“That’s really cool,” a bat mitzvah girl said to me last Shabbat, as we were about to leave my study to ascend the bima. She was referring to a photograph of me with President Obama. The photograph that stands beside it, of me with President George W. Bush? “Not cool!” she declared emphatically.

“I’m going to Rome in two weeks for an audience with Pope Francis,” I told her. “Extremely cool!” she exclaimed. “Do you know the story of the rabbi and the Pope?” “Tell me,” I said. She replied, “The Chief Rabbi of Rome was invited to meet the Pope. It was the first time in history. When they met, the rabbi said, ‘Your Holiness, I am honored to present you with this letter. It has been passed down for thousands of years in the hope that this occasion would someday occur.’ The Pope took the letter and opened it. It contained the bill for the Last Supper.”

Growing up in freedom and safety, my sweet young student could not know how much pain lies beneath the sunny surface of that joke. For most of the past two millennia, relations between the Church and Jews were indescribably awful. Reviled as alleged “Christ-killers,” declared by the Church Fathers to be cursed by God, objects of contempt, deemed unworthy of salvation, preserved only to bear witness to the consequences of rejecting Jesus as Christ, subjected to discrimination, oppression, forced conversion, inquisition, even violence, countless generations of Jews understandably feared and detested the Church. Most tragically of all, the Holocaust could not have occurred without centuries of Jew-hatred stoked by the Catholic Church.

Catholic-Jewish relations have undergone a profound transformation since the Second Vatican Council, convoked by Pope John XXIII in 1962, and its unprecedented declaration, Nostra Aetate, which stated that “…the death of Christ…cannot be charged against all the Jews, without distinction, then alive, nor against the Jews of today.The Jews should not be presented as rejected or accursed by God, as if this followed from the Holy Scriptures…[T]he Church, mindful of the patrimony it shares with the Jews and moved not by political reasons but by the Gospel’s spiritual love, decries hatred, persecutions, displays of anti-Semitism, directed against Jews at any time and by anyone.”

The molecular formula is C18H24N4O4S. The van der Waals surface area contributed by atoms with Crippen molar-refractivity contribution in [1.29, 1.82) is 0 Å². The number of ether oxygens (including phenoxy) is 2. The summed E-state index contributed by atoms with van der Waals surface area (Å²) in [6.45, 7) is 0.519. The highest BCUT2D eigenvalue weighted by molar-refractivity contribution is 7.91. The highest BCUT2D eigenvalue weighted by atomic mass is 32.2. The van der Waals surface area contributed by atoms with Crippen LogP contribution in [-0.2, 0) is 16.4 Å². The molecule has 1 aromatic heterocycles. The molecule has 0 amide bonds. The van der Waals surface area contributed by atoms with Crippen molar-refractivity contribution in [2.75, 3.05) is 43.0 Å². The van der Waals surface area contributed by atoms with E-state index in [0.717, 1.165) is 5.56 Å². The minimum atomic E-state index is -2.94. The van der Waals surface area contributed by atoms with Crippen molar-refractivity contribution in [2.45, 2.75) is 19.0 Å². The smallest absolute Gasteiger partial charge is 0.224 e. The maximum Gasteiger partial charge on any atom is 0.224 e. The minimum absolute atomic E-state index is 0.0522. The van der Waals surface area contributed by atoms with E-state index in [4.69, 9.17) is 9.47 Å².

Steadily, but not without occasional difficulties, relations between the Catholic Church and world Jewry have progressed for half a century. A joke that once must have resonated with pain, suffering, anger and bitterness is now tame, reduced to being merely cute and modestly amusing. If anything, I and the other Jewish leaders invited to the papal audience will present gifts and goodwill, not bills. We know that we will be meeting a friend, not an adversary and certainly not an enemy.

We know this from the relationship Pope Francis enjoyed with rabbis and the Jewish community in Argentina, and from the obviously genuine kindness, humility and sincerity with which he resonates. And we know it from the letter he wrote to the chief rabbi of Rome the day of his election to the papacy, in which he said, “I eagerly hope to be able to contribute to the progress that relations between Jews and Catholics have experienced since the Second Vatican Council, in a spirit of renewed collaboration, and in service of a world that might be more and more in harmony with the Creator’s will.”

Catholic-Jewish relations, though greatly improved, are certainly not perfect. Tensions and challenges remain, and just as there have been numerous setbacks during the past 50 years, others will surely occur, but the trajectory of progress will continue. The Church may not have paid in full the debt it owes the Jewish People. Indeed, doing so may be impossible. But it has made a substantial downpayment.